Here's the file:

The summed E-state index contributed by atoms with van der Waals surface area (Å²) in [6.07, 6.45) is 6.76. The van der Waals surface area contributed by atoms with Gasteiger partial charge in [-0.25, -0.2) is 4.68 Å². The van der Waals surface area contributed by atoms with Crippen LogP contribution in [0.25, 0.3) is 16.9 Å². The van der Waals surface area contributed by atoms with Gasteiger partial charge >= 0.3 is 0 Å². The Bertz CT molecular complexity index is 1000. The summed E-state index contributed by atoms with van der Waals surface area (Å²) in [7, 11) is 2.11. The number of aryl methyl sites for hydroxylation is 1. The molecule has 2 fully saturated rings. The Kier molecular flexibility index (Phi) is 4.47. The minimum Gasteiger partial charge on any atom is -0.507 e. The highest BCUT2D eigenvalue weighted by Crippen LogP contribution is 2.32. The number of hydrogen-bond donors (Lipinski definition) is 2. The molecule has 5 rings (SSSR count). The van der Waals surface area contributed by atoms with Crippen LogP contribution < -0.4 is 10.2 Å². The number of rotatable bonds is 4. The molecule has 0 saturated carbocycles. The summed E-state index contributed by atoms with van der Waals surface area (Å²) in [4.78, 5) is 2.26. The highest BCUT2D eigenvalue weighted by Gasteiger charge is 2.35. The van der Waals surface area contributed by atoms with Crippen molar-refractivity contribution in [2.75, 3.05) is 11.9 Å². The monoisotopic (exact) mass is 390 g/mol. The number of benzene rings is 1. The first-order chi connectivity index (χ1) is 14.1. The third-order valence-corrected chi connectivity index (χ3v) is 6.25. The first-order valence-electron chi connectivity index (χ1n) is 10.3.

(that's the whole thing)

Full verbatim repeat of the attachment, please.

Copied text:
The summed E-state index contributed by atoms with van der Waals surface area (Å²) in [6.07, 6.45) is 6.76. The van der Waals surface area contributed by atoms with Gasteiger partial charge in [-0.25, -0.2) is 4.68 Å². The van der Waals surface area contributed by atoms with Crippen LogP contribution in [0.25, 0.3) is 16.9 Å². The van der Waals surface area contributed by atoms with Gasteiger partial charge >= 0.3 is 0 Å². The Bertz CT molecular complexity index is 1000. The summed E-state index contributed by atoms with van der Waals surface area (Å²) in [7, 11) is 2.11. The number of aryl methyl sites for hydroxylation is 1. The molecule has 2 fully saturated rings. The Kier molecular flexibility index (Phi) is 4.47. The minimum Gasteiger partial charge on any atom is -0.507 e. The highest BCUT2D eigenvalue weighted by Crippen LogP contribution is 2.32. The number of hydrogen-bond donors (Lipinski definition) is 2. The molecule has 5 rings (SSSR count). The van der Waals surface area contributed by atoms with Crippen LogP contribution < -0.4 is 10.2 Å². The number of rotatable bonds is 4. The molecule has 0 saturated carbocycles. The summed E-state index contributed by atoms with van der Waals surface area (Å²) in [4.78, 5) is 2.26. The highest BCUT2D eigenvalue weighted by Gasteiger charge is 2.35. The van der Waals surface area contributed by atoms with Crippen molar-refractivity contribution in [2.75, 3.05) is 11.9 Å². The monoisotopic (exact) mass is 390 g/mol. The number of benzene rings is 1. The first-order chi connectivity index (χ1) is 14.1. The third-order valence-corrected chi connectivity index (χ3v) is 6.25. The first-order valence-electron chi connectivity index (χ1n) is 10.3.